“Investing should be more like watching paint dry or watching grass grow. If you want excitement, take $800 and go to Las Vegas Paul Samuelson

Tom Beevers is CEO of StockViews, an online community for fundamental analysts and investors.

Join the conversation! 4 Comments

  1. […] I explained in my post last week, a successful investor needs to understand that investing and trading are two separate […]


  2. Reproduced here and on LinkedIn:

    Hi Tom,

    I love the weekly posts, which are fantastic in terms of clarity of thought and breadth of topic.

    On this post, you say “Equally when we invest in a company that makes one bad deal or one strategic mistake, we quickly conclude the whole organization is entirely incompetent.”

    I tend to agree. As an extension, let’s say a company makes a series of decisions you don’t agree with (say acquisition, plant expansion, or highly dilutive equity raising), and when combined with other factors (say valuation, or point in the business cycle), lead you to shun it (or even the entire sector) and move on.

    However, at some future point the investment proposition improves (say new management comes in, divests certain assets, and pays down debt using surplus cash flow; or perhaps the business becomes so badly ‘hated’ by the market it just becomes too compelling ignore). But if you’re not still looking – perhaps an accumulation of earlier ‘scar tissue’ – you personally may not notice the improvement. But more canny or perhaps naïve investors do, and the share price begins to move.

    It is the process of staying cognisant of an improvement in fundamentals, subtle or otherwise, and in doing so overcome an earlier decision (rightly or wrongly) to deride the particular company (or sector), that I find rather hard to do!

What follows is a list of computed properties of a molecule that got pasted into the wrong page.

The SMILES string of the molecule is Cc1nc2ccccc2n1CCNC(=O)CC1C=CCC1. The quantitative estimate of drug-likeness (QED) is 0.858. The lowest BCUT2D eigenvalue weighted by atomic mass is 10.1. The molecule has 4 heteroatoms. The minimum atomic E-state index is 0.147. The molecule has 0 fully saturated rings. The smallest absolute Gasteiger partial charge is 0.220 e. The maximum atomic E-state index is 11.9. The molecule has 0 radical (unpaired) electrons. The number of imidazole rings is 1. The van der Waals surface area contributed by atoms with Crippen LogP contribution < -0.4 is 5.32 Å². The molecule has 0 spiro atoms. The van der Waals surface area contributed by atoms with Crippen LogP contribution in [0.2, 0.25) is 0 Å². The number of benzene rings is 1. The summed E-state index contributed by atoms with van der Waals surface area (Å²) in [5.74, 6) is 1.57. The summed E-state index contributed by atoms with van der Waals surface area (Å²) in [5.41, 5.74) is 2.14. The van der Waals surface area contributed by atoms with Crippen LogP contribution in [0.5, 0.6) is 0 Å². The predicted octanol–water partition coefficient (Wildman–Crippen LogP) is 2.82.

Am I the only person that struggles with this switch? I guess the key is to keep an open mind.

    Liked by 1 person

  3. Thanks for the kind words Mark! You raise a very interesting question here and I’m very aware of this issue having experienced a similar struggle myself on many occasions. I suspect this has to do with another type of bias altogether – “confirmation bias”: We (humans) look for confirmatory evidence that our original decision was the right one. I wrote about this briefly in a post a few months back ( In the case you describe, we sell the stock and then look for evidence to confirm that we were right to sell it. This means that we have a tendency to ignore evidence that the situation is improving (at least initially). Additionally if you made a loss on the stock originally you feel an irrational aversion to going back into that stock (even though the stock clearly has no personality or interest in your whether you made a loss or gain on that stock) An old boss of mine used to say “why would you take a lift from a car that just ran you over?”. This is clearly irrational, but of course it’s also a natural human reaction. The best investors I believe are cognizant of these biases, know that what they are feeling is a natural psychological reaction, and force themselves to think about the decision in a clear-headed manner (easier said than done of course, but the first step is to understand why we feel as we do!)


    • Thanks Tom!

      Indeed, it is a form of confirmation bias.

      There are a few fund managers here in Australia (Ausbil Micro Cap fund and Wilson Asset Management are two that spring to mind), that have a knack of picking such stocks early in the the recovery phase, while at the same time others previously burnt have long sworn off them.

      In a sense it helps having a fresh supply of young analysts with shorter memories to challenge battle-scarred Portfolio Managers. Says something of the investment process at work to nuture and finely balance such opposing views.